Van Buren, Martin Pres. (I6461)
 
237 Replicated from: http://millercenter.org/academic/americanpresident/vanburen/essays/biography/2

Life Before the Presidency

Martin Van Buren, born on December 5, 1782, was the first American President not born a British subject. Van Buren's non-British ancestry (his parents were Dutch) would break one presidential mold, and his modest upbringing was preceded only by that of Andrew Jackson.

Both of Van Buren’s parents, Abraham and Maria, were of pure Dutch extraction. They lived in Kinderhook, New York, a town near Albany that was populated largely by others of similar descent. The Van Burens were a struggling family with six children in the household, Martin being the fourth oldest. His mother had been widowed with three children before marrying his father. Not rich by any means, the Van Burens did own six slaves, which was not unusual for a family in Kinderhook. Politics, though, made the family a living. Abraham owned a tavern and inn frequented by government workers traveling between Albany and New York City. He held the post of town clerk for extra money, and the tavern hosted political meetings or elections. Guests at the tavern, such as Alexander Hamilton and Aaron Burr, offered young Martin his first glimpses of American politics.

Martin attended Kinderhook's one-room schoolhouse until age fourteen—an unusually advanced education for a child whose family needed his labor. Van Buren did not attend college – which was unsurprising for young men in the early nineteenth century – but his father called in a political favor and managed to place his son with a lawyer's office as a law clerk. Martin clerked for seven years, sweeping floors or running errands by day and studying law at night. He moved to New York City—at that time inhabited by 60,000—for about a year, and gained admission to the state bar in 1803 at the age of twenty-one.

Returning to Kinderhook, Van Buren opened his own law practice with his half-brother James Van Allen and achieved considerable success, both financially and in reputation. His clients included the tenants and renters who contested landlords’ colonial-era claims to property in New York’s Hudson Valley. By siding with the common people instead of the landed elite in these cases, Van Buren participated in – and indeed helped perpetuate – the ferment that helped redefine social and economic relations in the early years of the American Republic.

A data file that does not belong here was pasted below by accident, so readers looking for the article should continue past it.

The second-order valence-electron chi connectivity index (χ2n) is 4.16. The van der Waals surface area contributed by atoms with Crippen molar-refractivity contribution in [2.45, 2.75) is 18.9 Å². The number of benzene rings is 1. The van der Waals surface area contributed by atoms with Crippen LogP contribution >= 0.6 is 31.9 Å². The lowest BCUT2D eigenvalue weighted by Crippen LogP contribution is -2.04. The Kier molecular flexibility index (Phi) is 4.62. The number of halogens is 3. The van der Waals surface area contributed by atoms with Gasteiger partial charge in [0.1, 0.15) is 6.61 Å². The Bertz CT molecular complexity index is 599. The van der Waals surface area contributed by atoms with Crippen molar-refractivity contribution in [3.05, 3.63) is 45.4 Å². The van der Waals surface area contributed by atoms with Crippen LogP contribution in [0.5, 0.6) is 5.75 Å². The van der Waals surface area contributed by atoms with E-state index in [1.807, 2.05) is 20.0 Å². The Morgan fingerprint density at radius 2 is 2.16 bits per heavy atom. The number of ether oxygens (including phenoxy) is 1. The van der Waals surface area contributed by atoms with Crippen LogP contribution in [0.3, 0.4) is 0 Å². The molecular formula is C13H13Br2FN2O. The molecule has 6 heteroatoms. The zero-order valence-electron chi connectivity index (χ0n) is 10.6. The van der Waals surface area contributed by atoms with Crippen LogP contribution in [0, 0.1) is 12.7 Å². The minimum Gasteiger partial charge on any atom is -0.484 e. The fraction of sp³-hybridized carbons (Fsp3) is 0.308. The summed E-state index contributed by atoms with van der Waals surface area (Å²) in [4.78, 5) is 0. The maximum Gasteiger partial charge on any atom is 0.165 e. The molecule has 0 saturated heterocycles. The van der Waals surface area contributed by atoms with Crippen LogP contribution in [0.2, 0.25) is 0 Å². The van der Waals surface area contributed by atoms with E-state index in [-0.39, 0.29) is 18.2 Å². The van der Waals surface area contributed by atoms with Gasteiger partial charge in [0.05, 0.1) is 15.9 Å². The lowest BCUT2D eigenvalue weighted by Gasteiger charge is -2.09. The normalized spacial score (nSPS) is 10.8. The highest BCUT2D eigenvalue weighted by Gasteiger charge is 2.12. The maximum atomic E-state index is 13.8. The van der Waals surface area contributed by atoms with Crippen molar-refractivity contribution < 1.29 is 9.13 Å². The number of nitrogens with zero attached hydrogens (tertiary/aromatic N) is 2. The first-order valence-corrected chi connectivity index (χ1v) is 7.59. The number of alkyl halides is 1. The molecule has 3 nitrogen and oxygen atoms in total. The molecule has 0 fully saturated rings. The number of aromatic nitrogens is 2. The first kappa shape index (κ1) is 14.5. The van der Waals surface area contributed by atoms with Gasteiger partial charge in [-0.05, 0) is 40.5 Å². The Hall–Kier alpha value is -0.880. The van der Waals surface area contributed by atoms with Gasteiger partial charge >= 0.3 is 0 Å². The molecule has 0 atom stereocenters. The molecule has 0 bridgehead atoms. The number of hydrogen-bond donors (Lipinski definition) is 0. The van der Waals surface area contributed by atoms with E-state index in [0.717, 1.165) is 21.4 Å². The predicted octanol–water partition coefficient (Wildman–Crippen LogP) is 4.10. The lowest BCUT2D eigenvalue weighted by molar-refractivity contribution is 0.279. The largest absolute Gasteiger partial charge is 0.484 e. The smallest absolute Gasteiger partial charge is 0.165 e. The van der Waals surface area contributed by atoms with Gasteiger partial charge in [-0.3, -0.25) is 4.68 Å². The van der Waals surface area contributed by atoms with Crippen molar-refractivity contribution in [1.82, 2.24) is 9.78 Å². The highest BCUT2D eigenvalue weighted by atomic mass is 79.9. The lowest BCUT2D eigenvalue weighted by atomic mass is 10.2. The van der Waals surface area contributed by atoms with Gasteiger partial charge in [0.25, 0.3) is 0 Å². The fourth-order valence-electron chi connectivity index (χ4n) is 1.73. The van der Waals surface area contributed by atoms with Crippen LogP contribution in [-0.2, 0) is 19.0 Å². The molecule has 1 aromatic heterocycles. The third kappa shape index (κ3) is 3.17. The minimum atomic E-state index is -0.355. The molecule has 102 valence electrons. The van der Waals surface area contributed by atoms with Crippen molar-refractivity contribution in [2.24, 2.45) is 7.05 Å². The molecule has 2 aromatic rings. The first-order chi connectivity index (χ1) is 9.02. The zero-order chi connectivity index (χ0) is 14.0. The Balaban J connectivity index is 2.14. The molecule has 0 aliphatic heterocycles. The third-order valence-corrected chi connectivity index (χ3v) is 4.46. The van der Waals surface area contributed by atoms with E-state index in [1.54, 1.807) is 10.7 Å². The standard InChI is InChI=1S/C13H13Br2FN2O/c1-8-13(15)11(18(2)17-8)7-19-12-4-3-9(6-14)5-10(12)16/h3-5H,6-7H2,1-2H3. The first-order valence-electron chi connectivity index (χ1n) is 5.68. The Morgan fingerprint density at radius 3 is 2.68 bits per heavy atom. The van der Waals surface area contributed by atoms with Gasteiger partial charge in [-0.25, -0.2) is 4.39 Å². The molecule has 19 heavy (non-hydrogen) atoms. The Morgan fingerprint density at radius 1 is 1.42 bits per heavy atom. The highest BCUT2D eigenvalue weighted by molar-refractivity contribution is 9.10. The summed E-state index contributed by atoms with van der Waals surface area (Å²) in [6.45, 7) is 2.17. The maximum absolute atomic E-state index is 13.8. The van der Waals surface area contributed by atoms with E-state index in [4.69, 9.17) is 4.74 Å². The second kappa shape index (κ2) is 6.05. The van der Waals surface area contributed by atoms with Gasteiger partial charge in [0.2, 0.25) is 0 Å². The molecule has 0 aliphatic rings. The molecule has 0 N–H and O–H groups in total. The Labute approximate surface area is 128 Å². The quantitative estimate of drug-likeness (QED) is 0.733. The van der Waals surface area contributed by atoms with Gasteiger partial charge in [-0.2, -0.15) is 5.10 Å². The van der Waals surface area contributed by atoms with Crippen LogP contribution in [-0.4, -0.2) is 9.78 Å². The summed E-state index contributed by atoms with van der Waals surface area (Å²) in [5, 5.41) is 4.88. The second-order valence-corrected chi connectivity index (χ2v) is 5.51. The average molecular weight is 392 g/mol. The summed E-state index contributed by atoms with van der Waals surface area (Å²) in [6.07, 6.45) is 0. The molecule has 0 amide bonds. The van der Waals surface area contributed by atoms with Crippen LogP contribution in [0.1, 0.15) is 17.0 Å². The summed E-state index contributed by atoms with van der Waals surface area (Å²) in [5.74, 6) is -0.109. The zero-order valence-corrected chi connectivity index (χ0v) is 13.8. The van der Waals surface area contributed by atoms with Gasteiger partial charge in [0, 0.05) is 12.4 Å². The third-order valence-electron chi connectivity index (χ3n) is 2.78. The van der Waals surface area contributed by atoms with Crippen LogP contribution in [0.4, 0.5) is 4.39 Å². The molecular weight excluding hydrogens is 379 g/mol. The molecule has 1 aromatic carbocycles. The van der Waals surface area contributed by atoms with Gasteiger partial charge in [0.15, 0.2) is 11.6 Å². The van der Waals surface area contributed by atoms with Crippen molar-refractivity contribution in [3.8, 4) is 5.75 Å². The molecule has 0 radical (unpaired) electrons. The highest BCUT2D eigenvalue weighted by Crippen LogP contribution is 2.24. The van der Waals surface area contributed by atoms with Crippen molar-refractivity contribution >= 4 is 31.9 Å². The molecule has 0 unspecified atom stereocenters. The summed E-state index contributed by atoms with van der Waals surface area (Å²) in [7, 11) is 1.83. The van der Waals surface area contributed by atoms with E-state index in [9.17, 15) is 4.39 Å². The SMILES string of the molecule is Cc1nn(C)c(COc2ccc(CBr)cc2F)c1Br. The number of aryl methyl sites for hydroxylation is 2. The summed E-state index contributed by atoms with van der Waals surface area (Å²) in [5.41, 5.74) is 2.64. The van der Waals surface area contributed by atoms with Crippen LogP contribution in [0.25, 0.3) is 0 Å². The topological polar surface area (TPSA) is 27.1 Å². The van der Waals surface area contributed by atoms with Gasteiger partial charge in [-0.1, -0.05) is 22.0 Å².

Savvy Political Choices

In addition to being a lawyer, Van Buren quickly made a name for himself in New York politics. The Federalist Party enjoyed dominance in the Hudson Valley region but Van Buren joined the Democratic-Republicans (who were led by Thomas Jefferson and James Madison), largely, it seems, because his father and his family’s friends were Jeffersonians. Van Buren’s political party affiliation alienated many friends and colleagues, and he often had to tangle with Federalist judges and lawyers. But he more than held his own, and his party's leaders quickly tagged him as one to watch. Most important, his decision to join the Jeffersonians marked the beginning of a commitment to Jeffersonian principles of limited federal government, defense of individual liberties, and the protection of local and state prerogatives in American politics.

New York state politics in the early years of the nineteenth century were anything but placid, and Van Buren had to navigate among the competing factions that ruled the state’s political scene. Two of the nation’s most prominent and skilled politicians -- DeWitt Clinton and Vice President Aaron Burr -- battled during these years for leadership of the Democratic-Republican Party in New York. Van Buren recognized that Burr was a falling star and deflected the Vice President’s allies’ political entreaties, even while maintaining their friendship. Instead, Van Buren threw his support to Clinton’s faction of Democratic-Republicans.. The Clintonians awarded Van Buren with a county official’s post in 1808. It was during these years, as Van Buren shifted alliances and kept his political intentions and loyalties secret, that his critics labeled him devious and unprincipled.


Love and Leader of the "Bucktails"

In early 1807, while involved in local politics, Van Buren married a young woman he had known all his life named Hanna Hoes. The young couple settled in Hudson, a small town about ten miles from Kinderhook, where Van Buren practiced law; their first of four sons followed about a year later. 1812, Van Buren's courtroom successes enabled him to run for New York's state senate, and he managed a narrow half-percent victory over the Federalist opponent to win the seat.

It was a turbulent time for Van Buren to further his political career. The resurgent Federalist party, which capitalized on the unpopularity of the War of 1812, threatened to overwhelm the Democratic-Republican majority crafted by President Jefferson and his allies. When American fortunes in the war revived in 1814, Federalist power receded, although the party still maintained significant support in New York. Just as distressing to Van Buren were the problems brewing within New York’s Democratic-Republican Party. The factional competition that marked the first decade of the nineteenth century only intensified during the 1810s. Van Buren understood that conflict was inevitable, but he feared that incessant, uncontrolled, and destructive in-fighting only weakened New York’s Democratic-Republicans and provided a political opening upon which the Federalists might capitalize. He wanted Democratic-Republicans to forgo their personal rivalries and loyalties in favor of unity to party and principles.